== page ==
02/17/2020

Don't Overlook This Alternative to Private Foundations

Tags: Federation, Philanthropy, Charitable Giving, Blogs, Planned Giving, Publications, legacy

  • Share This Story

Article reprinted with permission from the Cleveland Metropolitan Bar Journal

By: Matthew A. Kaliff

Individuals who want to establish a personal or family charitable enterprise often think first of setting up a private foundation. A distinct identity, close family control, and name recognition make private foundations very appealing and the right solution for some donors. However, being your own philanthropist comes with at a price: administration, tax consequences, minimum distribution requirements and reporting obligations, to name a few. For their clients whose goals include a philanthropic presence, legacy and family engagement, practitioners should remember to consider the supporting organization option. It has the features of a separate charitable grantmaking entity with the tax and administrative efficiencies of a public charity.

Supporting Organizations Generally

A supporting organization is a separately incorporated entity that is defined in Internal Revenue Code Section 509(a)(3) as a Section 501(c)(3) organization that qualifies as a public charity through its close connection to one or more 501(c)(3) public charities. The supporting organization’s “public charity” status results from the close relationship to the supported charity. Some public charities refer to their affiliated supporting organizations as “supporting foundations.” As discussed below, it is this public charity status that can leverage significant efficiencies over private foundations.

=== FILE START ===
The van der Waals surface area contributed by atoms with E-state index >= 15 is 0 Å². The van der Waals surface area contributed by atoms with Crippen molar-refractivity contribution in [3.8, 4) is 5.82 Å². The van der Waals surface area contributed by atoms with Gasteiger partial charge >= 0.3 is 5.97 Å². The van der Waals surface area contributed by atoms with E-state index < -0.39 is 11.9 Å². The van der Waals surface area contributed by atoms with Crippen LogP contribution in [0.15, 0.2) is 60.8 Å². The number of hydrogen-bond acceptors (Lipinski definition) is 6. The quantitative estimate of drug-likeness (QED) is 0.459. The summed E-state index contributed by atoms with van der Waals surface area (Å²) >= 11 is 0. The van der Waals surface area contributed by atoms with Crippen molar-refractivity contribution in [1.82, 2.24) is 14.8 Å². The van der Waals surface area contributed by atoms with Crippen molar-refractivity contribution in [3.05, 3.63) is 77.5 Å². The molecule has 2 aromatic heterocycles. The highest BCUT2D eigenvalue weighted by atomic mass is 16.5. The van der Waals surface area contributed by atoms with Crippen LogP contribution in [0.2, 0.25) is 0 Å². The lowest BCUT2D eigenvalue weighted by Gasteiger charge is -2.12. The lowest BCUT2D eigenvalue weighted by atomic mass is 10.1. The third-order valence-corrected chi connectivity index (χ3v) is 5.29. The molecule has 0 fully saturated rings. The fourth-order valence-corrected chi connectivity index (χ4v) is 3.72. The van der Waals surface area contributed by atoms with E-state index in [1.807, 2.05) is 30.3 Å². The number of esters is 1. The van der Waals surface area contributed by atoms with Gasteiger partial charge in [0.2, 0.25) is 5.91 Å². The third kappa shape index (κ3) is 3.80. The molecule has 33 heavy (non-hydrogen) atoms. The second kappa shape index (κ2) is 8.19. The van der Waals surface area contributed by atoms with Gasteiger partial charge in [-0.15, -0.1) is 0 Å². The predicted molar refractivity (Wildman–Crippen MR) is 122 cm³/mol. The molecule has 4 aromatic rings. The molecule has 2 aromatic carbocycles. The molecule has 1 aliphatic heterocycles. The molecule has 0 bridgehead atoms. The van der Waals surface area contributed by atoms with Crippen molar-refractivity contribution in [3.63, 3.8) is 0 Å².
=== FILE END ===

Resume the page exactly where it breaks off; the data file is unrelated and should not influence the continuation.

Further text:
A supporting organization must meet the following three elements: 1. It must be organized and at all times operated exclusively for the “benefit of, to perform the functions of, or to carry out the purposes of” one or more other specified public charities described in IRC Section 509(a)(1) or (2) (qualified public charities); 2. It must be operated, supervised, or controlled by or in connection with one or more qualified public charities; and 3. It must not be controlled, directly or indirectly, by one or more “disqualified persons” (see IR Code Section 4946; i.e., substantial contributors and related persons) other than persons who are solely foundation managers.

Section 509(a)(3) classifies a supporting organization as Type I, Type II or Type III based on the extent of control of the supported public charity. Type I supporting organizations are analogous to a parent-subsidiary relationship as the supporting organization is “operated, supervised or controlled” by the public charity. Public charities such as community foundations will typically use the Type I model for their supporting organization programs. Type II and Type III have lesser degrees of control and supervision from the supported public charity. They are subject to greater scrutiny and are generally not relevant options for individual donors.